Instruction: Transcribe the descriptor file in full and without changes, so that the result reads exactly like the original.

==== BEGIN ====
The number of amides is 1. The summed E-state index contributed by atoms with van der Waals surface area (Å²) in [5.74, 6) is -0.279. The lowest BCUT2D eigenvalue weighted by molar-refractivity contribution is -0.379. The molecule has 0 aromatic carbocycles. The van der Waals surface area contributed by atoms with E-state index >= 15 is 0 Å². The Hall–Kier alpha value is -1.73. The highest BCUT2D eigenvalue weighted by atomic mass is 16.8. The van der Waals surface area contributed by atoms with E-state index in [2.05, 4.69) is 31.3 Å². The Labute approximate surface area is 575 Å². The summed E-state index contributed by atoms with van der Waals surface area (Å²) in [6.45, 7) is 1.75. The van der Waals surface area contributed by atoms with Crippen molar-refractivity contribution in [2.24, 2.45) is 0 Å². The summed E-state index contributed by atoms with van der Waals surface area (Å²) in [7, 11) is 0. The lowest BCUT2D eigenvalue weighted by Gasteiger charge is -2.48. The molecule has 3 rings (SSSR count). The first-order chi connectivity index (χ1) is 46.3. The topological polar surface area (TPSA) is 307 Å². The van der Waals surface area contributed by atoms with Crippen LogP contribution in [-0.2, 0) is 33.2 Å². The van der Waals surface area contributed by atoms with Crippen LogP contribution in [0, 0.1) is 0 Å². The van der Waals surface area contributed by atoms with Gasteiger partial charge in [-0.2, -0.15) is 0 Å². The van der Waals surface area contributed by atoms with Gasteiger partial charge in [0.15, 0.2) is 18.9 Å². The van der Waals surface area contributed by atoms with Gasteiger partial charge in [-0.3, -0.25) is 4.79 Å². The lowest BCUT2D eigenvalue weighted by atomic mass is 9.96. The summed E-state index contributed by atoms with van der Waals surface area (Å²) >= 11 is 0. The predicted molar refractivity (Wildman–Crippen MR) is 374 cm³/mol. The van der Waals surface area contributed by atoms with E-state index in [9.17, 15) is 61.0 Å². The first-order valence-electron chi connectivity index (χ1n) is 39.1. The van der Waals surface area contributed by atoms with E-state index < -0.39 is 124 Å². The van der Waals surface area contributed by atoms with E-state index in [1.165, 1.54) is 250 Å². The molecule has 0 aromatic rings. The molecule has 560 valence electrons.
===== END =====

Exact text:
The number of amides is 1. The summed E-state index contributed by atoms with van der Waals surface area (Å²) in [5.74, 6) is -0.279. The lowest BCUT2D eigenvalue weighted by molar-refractivity contribution is -0.379. The molecule has 0 aromatic carbocycles. The van der Waals surface area contributed by atoms with E-state index >= 15 is 0 Å². The Hall–Kier alpha value is -1.73. The highest BCUT2D eigenvalue weighted by atomic mass is 16.8. The van der Waals surface area contributed by atoms with E-state index in [2.05, 4.69) is 31.3 Å². The Labute approximate surface area is 575 Å². The summed E-state index contributed by atoms with van der Waals surface area (Å²) in [6.45, 7) is 1.75. The van der Waals surface area contributed by atoms with Crippen molar-refractivity contribution in [2.24, 2.45) is 0 Å². The summed E-state index contributed by atoms with van der Waals surface area (Å²) in [7, 11) is 0. The lowest BCUT2D eigenvalue weighted by Gasteiger charge is -2.48. The molecule has 3 rings (SSSR count). The first-order chi connectivity index (χ1) is 46.3. The topological polar surface area (TPSA) is 307 Å². The van der Waals surface area contributed by atoms with Crippen LogP contribution in [-0.2, 0) is 33.2 Å². The van der Waals surface area contributed by atoms with Crippen LogP contribution in [0, 0.1) is 0 Å². The van der Waals surface area contributed by atoms with Gasteiger partial charge in [-0.2, -0.15) is 0 Å². The van der Waals surface area contributed by atoms with Gasteiger partial charge in [0.15, 0.2) is 18.9 Å². The van der Waals surface area contributed by atoms with Gasteiger partial charge in [-0.3, -0.25) is 4.79 Å². The lowest BCUT2D eigenvalue weighted by atomic mass is 9.96. The summed E-state index contributed by atoms with van der Waals surface area (Å²) >= 11 is 0. The predicted molar refractivity (Wildman–Crippen MR) is 374 cm³/mol. The van der Waals surface area contributed by atoms with E-state index in [9.17, 15) is 61.0 Å². The first-order valence-electron chi connectivity index (χ1n) is 39.1. The van der Waals surface area contributed by atoms with E-state index < -0.39 is 124 Å². The van der Waals surface area contributed by atoms with E-state index in [1.165, 1.54) is 250 Å². The molecule has 0 aromatic rings. The molecule has 560 valence electrons.